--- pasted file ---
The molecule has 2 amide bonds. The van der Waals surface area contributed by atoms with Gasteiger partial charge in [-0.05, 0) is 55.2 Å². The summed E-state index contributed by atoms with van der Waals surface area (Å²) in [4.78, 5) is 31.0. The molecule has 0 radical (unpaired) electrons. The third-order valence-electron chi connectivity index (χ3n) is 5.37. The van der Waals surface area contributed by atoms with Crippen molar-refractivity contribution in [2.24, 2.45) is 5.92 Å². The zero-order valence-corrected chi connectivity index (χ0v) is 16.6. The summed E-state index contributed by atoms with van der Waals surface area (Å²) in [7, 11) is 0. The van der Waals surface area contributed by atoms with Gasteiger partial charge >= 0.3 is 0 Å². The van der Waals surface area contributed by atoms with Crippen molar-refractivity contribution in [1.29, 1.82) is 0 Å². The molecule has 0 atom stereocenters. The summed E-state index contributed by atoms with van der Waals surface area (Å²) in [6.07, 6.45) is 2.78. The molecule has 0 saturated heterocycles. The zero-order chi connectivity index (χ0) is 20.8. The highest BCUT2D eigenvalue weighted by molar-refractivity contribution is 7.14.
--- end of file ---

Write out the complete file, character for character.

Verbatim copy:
The molecule has 2 amide bonds. The van der Waals surface area contributed by atoms with Gasteiger partial charge in [-0.05, 0) is 55.2 Å². The summed E-state index contributed by atoms with van der Waals surface area (Å²) in [4.78, 5) is 31.0. The molecule has 0 radical (unpaired) electrons. The third-order valence-electron chi connectivity index (χ3n) is 5.37. The van der Waals surface area contributed by atoms with Crippen molar-refractivity contribution in [2.24, 2.45) is 5.92 Å². The zero-order valence-corrected chi connectivity index (χ0v) is 16.6. The summed E-state index contributed by atoms with van der Waals surface area (Å²) in [7, 11) is 0. The van der Waals surface area contributed by atoms with Gasteiger partial charge >= 0.3 is 0 Å². The van der Waals surface area contributed by atoms with Crippen molar-refractivity contribution in [1.29, 1.82) is 0 Å². The molecule has 0 atom stereocenters. The summed E-state index contributed by atoms with van der Waals surface area (Å²) in [6.07, 6.45) is 2.78. The molecule has 0 saturated heterocycles. The zero-order chi connectivity index (χ0) is 20.8. The highest BCUT2D eigenvalue weighted by molar-refractivity contribution is 7.14.